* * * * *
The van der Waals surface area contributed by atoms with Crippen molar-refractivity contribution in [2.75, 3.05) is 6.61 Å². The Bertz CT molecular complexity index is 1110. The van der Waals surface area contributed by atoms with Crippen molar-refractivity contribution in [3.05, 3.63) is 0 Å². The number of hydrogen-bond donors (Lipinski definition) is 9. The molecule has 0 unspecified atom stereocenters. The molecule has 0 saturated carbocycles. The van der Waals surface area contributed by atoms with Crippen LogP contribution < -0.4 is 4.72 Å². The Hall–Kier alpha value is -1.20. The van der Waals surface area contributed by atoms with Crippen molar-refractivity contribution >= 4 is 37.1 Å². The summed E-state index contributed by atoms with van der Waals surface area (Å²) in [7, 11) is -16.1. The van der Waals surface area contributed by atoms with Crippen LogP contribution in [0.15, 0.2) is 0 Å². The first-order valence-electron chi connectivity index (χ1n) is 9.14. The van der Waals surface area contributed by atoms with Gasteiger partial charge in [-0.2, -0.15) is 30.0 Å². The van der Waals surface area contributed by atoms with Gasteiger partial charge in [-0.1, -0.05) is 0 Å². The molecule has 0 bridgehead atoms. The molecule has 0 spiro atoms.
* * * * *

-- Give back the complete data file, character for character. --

The van der Waals surface area contributed by atoms with Crippen molar-refractivity contribution in [2.75, 3.05) is 6.61 Å². The Bertz CT molecular complexity index is 1110. The van der Waals surface area contributed by atoms with Crippen molar-refractivity contribution in [3.05, 3.63) is 0 Å². The number of hydrogen-bond donors (Lipinski definition) is 9. The molecule has 0 unspecified atom stereocenters. The molecule has 0 saturated carbocycles. The van der Waals surface area contributed by atoms with Crippen LogP contribution < -0.4 is 4.72 Å². The Hall–Kier alpha value is -1.20. The van der Waals surface area contributed by atoms with Crippen molar-refractivity contribution >= 4 is 37.1 Å². The summed E-state index contributed by atoms with van der Waals surface area (Å²) in [7, 11) is -16.1. The van der Waals surface area contributed by atoms with Crippen LogP contribution in [0.15, 0.2) is 0 Å². The first-order valence-electron chi connectivity index (χ1n) is 9.14. The van der Waals surface area contributed by atoms with Gasteiger partial charge in [-0.2, -0.15) is 30.0 Å². The van der Waals surface area contributed by atoms with Gasteiger partial charge in [-0.1, -0.05) is 0 Å². The molecule has 0 bridgehead atoms. The molecule has 0 spiro atoms.